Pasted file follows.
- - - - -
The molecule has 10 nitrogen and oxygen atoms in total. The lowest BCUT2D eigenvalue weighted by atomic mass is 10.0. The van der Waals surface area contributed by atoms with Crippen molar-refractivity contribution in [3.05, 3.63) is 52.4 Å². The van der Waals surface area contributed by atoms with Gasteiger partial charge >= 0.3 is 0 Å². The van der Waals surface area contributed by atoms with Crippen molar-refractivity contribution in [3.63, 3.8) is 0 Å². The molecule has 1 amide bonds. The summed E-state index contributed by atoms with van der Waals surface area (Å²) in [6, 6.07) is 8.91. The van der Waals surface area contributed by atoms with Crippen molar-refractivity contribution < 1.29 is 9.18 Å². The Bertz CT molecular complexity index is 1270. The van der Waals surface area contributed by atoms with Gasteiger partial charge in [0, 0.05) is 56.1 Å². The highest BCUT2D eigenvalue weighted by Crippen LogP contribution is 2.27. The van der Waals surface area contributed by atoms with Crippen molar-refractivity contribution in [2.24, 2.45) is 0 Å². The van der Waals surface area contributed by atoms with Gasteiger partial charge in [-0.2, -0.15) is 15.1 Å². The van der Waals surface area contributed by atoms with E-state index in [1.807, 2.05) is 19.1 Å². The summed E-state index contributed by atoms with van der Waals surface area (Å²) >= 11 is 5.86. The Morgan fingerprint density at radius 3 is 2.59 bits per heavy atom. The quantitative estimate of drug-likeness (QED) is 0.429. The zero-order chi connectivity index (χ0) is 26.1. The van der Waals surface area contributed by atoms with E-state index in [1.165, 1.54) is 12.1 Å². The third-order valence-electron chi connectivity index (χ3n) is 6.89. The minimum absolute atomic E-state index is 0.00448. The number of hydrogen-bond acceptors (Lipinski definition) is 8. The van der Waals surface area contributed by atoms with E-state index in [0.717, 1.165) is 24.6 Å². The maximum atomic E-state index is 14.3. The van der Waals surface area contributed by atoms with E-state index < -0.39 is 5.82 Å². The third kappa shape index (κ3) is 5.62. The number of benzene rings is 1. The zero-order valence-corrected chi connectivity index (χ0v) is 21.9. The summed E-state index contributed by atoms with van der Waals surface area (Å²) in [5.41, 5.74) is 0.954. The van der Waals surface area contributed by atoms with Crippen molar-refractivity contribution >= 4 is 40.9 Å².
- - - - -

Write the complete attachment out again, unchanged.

The molecule has 10 nitrogen and oxygen atoms in total. The lowest BCUT2D eigenvalue weighted by atomic mass is 10.0. The van der Waals surface area contributed by atoms with Crippen molar-refractivity contribution in [3.05, 3.63) is 52.4 Å². The van der Waals surface area contributed by atoms with Gasteiger partial charge >= 0.3 is 0 Å². The van der Waals surface area contributed by atoms with Crippen molar-refractivity contribution in [3.63, 3.8) is 0 Å². The molecule has 1 amide bonds. The summed E-state index contributed by atoms with van der Waals surface area (Å²) in [6, 6.07) is 8.91. The van der Waals surface area contributed by atoms with Crippen molar-refractivity contribution < 1.29 is 9.18 Å². The Bertz CT molecular complexity index is 1270. The van der Waals surface area contributed by atoms with Gasteiger partial charge in [0, 0.05) is 56.1 Å². The highest BCUT2D eigenvalue weighted by Crippen LogP contribution is 2.27. The van der Waals surface area contributed by atoms with Crippen molar-refractivity contribution in [2.24, 2.45) is 0 Å². The van der Waals surface area contributed by atoms with Gasteiger partial charge in [-0.2, -0.15) is 15.1 Å². The van der Waals surface area contributed by atoms with E-state index in [1.807, 2.05) is 19.1 Å². The summed E-state index contributed by atoms with van der Waals surface area (Å²) >= 11 is 5.86. The Morgan fingerprint density at radius 3 is 2.59 bits per heavy atom. The quantitative estimate of drug-likeness (QED) is 0.429. The zero-order chi connectivity index (χ0) is 26.1. The van der Waals surface area contributed by atoms with E-state index in [1.165, 1.54) is 12.1 Å². The third-order valence-electron chi connectivity index (χ3n) is 6.89. The minimum absolute atomic E-state index is 0.00448. The number of hydrogen-bond acceptors (Lipinski definition) is 8. The van der Waals surface area contributed by atoms with E-state index in [0.717, 1.165) is 24.6 Å². The maximum atomic E-state index is 14.3. The van der Waals surface area contributed by atoms with E-state index < -0.39 is 5.82 Å². The third kappa shape index (κ3) is 5.62. The number of benzene rings is 1. The zero-order valence-corrected chi connectivity index (χ0v) is 21.9. The summed E-state index contributed by atoms with van der Waals surface area (Å²) in [5.41, 5.74) is 0.954. The van der Waals surface area contributed by atoms with Crippen molar-refractivity contribution >= 4 is 40.9 Å².